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The best strategies for jumping on a train, from 1900s hobos

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In the 1930s, lightweight boxer Lou Ambers occasionally rode the rails across the country.
In the 1930s, lightweight boxer Lou Ambers occasionally rode the rails across the country.
Alan Fisher/Library of Congress

The hobo is familiar as a character from kitsch art and silent film and feels like a romantic caricature today. But these traveling hobos were real — and they honed surprisingly complex strategies for riding the rails.

There may have been a million hobos in 1915 ... and they needed to keep moving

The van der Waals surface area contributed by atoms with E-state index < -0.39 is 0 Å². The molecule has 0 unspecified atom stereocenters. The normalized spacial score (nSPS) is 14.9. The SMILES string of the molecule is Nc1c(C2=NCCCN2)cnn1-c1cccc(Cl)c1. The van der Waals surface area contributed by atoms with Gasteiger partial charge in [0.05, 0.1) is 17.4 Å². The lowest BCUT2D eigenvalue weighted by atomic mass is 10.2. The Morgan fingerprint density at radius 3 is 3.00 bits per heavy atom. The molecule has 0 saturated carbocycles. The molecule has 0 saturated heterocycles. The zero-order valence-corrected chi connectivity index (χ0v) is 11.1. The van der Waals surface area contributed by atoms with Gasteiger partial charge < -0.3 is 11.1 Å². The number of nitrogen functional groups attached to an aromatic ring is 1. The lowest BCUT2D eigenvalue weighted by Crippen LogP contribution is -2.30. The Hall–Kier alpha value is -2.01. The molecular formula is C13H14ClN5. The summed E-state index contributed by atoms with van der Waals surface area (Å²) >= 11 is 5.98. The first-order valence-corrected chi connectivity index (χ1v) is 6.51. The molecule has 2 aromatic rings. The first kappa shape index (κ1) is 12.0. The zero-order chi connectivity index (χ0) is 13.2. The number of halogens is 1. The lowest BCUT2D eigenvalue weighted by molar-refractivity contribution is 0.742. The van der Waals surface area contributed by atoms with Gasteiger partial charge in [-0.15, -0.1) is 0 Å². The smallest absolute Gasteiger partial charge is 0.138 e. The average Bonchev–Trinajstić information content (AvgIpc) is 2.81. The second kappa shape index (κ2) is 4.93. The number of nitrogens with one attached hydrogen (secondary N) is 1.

The term "hobo" is a loose one used to define everything from happy-go-lucky train hoppers to large homeless communities (and sometimes derogatorily so). But in its most popular definition, itinerant workers traveling the country by train use the word to describe themselves and their unique and intentional lifestyle. There was and still is a proud tradition of self-identified hobos.

These hobos were most active from the 1890s through the 1930s. It's difficult to know how many there were (since part of their goal was to avoid detection), but one 1915 estimate put their population at
1 million. And their ranks swelled during the Great Depression as work became scarce.

Hobos tended to have a particular character, too. Sociologist Nels Anderson wrote about them in his groundbreaking 1923 book The Hobo, and though he dealt with large homeless communities that were the opposite of carefree, he also identified a particular hobo group that followed "the American tradition of pioneering, wanderlust, [and] seasonal employment." This was the group that proudly called itself "Hobohemia."